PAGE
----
Chest X-ray was normal but abdomen revealed pneumo-peritoneum. There were multiple air-fluid levels, and distended small bowel loops. A diagnosis of typhoid ileal perforation was made, with differential diagnoses of perforated appendicitis, and queried tuberculous peritonitis. He was resuscitated and commenced on intravenous chloramphenicol and metronidazole. Laparotomy revealed about one liter of sero-purulent peritoneal fluid, and peritoneal fecal contamination. There were eight transverse perforations on the antimesenteric border distributed from 15 cm distal to duodenojejunal junction to 5 cm proximal to the ileocecal junction. There was a generalized spread of nodules on the small intestines, and cecum. There were also multiple mesenteric and para-aortic lymphadenopathy. The cut surface of the nodes showed caseation necrosis. The diffuse spread of the perforated ulcers precluded a resection. The edges of all the eight perforations were therefore freshened and closed in two layers. Peritoneal lavage was done with three liters of normal saline, and mopped dry. A drain was left in the pelvis.

The patient did not do well postoperatively, and died on the first postoperative day.

Postmortem examination showed 13 more perforations which were probably missed at laparotomy making a total of 21 in the small intestines and cecum. There was pulmonary edema but the lungs were grossly free of tuberculous lesions. Histology showed caseation necrosis within granulomatous lesions and ZN stain was positive for acid fast bacilli.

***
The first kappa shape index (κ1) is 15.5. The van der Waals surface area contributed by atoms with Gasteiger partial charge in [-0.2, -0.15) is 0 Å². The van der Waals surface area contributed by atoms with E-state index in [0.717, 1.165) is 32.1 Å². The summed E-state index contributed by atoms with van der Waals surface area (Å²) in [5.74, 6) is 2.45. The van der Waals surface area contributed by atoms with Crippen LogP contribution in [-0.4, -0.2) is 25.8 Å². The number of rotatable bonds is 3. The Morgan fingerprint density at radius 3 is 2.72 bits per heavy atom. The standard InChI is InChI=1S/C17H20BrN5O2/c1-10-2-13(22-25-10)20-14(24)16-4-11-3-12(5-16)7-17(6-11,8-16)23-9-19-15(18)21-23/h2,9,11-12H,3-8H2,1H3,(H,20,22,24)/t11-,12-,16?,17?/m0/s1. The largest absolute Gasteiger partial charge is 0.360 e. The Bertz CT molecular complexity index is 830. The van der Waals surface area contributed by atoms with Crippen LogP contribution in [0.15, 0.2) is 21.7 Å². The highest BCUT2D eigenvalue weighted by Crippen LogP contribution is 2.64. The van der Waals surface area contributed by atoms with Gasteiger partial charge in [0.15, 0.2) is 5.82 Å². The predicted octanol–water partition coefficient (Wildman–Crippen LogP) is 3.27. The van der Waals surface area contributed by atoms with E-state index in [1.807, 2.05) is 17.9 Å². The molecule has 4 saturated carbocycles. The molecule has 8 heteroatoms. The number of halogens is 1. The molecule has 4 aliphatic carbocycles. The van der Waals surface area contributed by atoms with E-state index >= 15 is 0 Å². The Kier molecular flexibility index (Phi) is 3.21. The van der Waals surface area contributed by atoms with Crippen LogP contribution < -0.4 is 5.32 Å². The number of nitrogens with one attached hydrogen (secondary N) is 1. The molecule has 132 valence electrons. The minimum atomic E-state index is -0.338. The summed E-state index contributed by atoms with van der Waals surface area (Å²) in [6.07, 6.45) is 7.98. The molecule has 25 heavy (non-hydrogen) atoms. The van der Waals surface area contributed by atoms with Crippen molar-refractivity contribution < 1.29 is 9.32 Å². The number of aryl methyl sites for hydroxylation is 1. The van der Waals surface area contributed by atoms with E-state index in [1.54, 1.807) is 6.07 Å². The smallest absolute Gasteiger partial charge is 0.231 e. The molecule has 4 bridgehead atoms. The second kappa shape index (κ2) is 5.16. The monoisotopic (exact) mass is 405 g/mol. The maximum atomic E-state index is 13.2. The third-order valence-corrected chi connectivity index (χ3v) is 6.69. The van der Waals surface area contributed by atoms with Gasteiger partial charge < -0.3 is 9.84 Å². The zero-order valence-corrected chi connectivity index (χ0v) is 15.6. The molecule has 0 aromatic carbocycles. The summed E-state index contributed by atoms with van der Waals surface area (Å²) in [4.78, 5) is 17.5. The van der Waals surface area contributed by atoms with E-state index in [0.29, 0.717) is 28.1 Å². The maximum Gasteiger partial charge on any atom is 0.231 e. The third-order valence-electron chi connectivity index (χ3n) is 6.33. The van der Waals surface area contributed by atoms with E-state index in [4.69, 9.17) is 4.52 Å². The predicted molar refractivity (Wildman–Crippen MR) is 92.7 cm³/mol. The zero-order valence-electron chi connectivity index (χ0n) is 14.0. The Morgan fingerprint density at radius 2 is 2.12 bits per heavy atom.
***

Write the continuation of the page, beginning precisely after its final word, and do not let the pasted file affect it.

When we think that we know all there is to know about tuberculosis, and when we think that we have now conquered tuberculosis, this disease seems to have undergone a clinical "metamorphosis" to make its detection difficult. This is being manifested in various unusual presentations.

It has been shown that late generalized tuberculosis is an often unrecognized cause of severe illness in the elderly, alcoholic or those with chronic illnesses [11] , who present usually with vague constitutional symptoms. Kemp [11] described three cases of generalized tuberculosis without a past history of tuberculosis but presented only with chronic debilitating illnesses.

Tuberculosis can affect any organ of the body, but in our environment it commonly affects the lungs and the abdomen. The previous classification of abdominal tuberculosis into three forms [12] is probably not necessary since this can be regarded as various stages of the same disease process which bears little relevance to the treatment.

Two conditions most commonly confused with tuberculous enteritis when Africans or people from the Third World countries are seen in Europe and North America are ulcerative colitis and Crohn's disease. These two conditions have never been reported in an African living in Africa [13],[14] . We have treated such cases diagnosed as Crohn's disease and ulcerative colitis successfully with antituberculous drugs even without tissue diagnosis as long as there is evidence of a granulomatous infection [8] . The use of Polymerase Chain Reaction Assay seems promising in diagnosing abdominal tuberculosis [15] .